Appeals, Nos. 213 and 214, April T., 1960, from order of Court of Common Pleas of Allegheny County, Oct. T., 1955, No. 400, in case of Maxwell Thomas McCluskey, Jr., a minor, et al. v. John Poloha. Order affirmed.
Harry Alan Sherman, for appellants.
George M. Weis, with him Weis & Weis, for appellee.
Before Rhodes, P.j., Gunther, Wright, Woodside, Ervin, Watkins, and Montgomery, JJ.
[ 194 Pa. Super. Page 288]
This is an appeal from the order of the Court of Common Pleas of Allegheny County refusing a new trial in a trespass action to the plaintiffs-appellants, Maxwell Thomas McCluskey, Jr., a minor, by Maxwell Thomas McCluskey, Sr., father and guardian, and Maxwell well Thomas McCluskey, Sr., in his own right. The appellants contend for a new trial on the ground that the verdict was inadequate as the result of improper influence affecting the jury's impartiality.
This was the second trial of this case. Both trials resulted in a verdict for the appellants. The first trial resulted in a verdict in favor of the appellants in the amount of $10,200, which was upset by the court below, and a new trial granted because it was excessive and because of a misleading medical history. On appeal to the Supreme Court this action was affirmed in McCluskey v. Poloha, 396 Pa. 214, 152 A.2d 247 (1959). The instant trial resulted in a verdict for Maxwell T. McCluskey, Sr., in the amount of $300 and for his son, Maxwell T. McCluskey, Jr., in the amount of $1000.
The claim arose as the result of the minor appellant being struck by the appellee's automobile on July 25, 1954, in the Borough of Braddock, Pennsylvania. The minor was then six years of age and suffered a contusion of the brain and was hospitalized for seven days. According to all the medical testimony the boy had made a complete recovery at the time of the trial. The proven medical expenses resulting from the accident were $260.50.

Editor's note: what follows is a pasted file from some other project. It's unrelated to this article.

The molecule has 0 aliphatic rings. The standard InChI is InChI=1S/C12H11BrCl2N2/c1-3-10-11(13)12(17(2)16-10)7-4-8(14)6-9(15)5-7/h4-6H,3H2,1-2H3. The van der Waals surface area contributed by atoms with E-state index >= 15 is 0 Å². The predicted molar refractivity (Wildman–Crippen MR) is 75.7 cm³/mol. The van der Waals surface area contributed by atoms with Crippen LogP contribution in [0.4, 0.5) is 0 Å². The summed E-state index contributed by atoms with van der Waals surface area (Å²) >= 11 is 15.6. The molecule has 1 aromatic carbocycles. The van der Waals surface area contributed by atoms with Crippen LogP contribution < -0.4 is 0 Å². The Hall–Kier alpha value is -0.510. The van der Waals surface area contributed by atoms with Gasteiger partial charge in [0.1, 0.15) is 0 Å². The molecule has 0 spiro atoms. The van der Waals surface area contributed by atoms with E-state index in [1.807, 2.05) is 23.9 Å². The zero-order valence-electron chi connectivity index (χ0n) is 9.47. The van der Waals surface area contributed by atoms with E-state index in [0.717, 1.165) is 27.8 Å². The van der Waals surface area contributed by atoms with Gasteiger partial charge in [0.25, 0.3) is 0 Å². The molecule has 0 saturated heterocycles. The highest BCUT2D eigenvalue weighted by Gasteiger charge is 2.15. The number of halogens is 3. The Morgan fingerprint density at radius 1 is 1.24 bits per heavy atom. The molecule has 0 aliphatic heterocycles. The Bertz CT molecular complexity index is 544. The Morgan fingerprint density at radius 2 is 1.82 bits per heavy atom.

The parents of the boy testified that he began to have nightmarish nocturnal episodes following the accident. The nocturnal nightmares were only observed by the parents and as the court below indicates, their existence and their seriousness was a jury matter. The boy's school record for the year following the accident shows that he was a straight "A" student and there
[ 194 Pa. Super. Page 289]
was no difficulty with him from a behavior standpoint. The appellee in this case denied that he ever struck the child and he was corroborated by his wife. So, as the court below said, "Consequently the jury could have reached a verdict in favor of the defendant which would have been supported by evidence and plaintiffs would have received nothing at all. The jury also could have found that the defendant's car hit the minor plaintiff but that the defendant had no opportunity to avoid striking the child, with the same result. The evidence of any negligence on the part of the defendant is very meager indeed."
Though the verdict was small, it was not nominal, and can be reconciled with the injuries and expenses proven. In Paustenbaugh v. Ward Baking Co., 374 Pa. 418, 97 A.2d 816 (1953), Justice ARNOLD covers our ...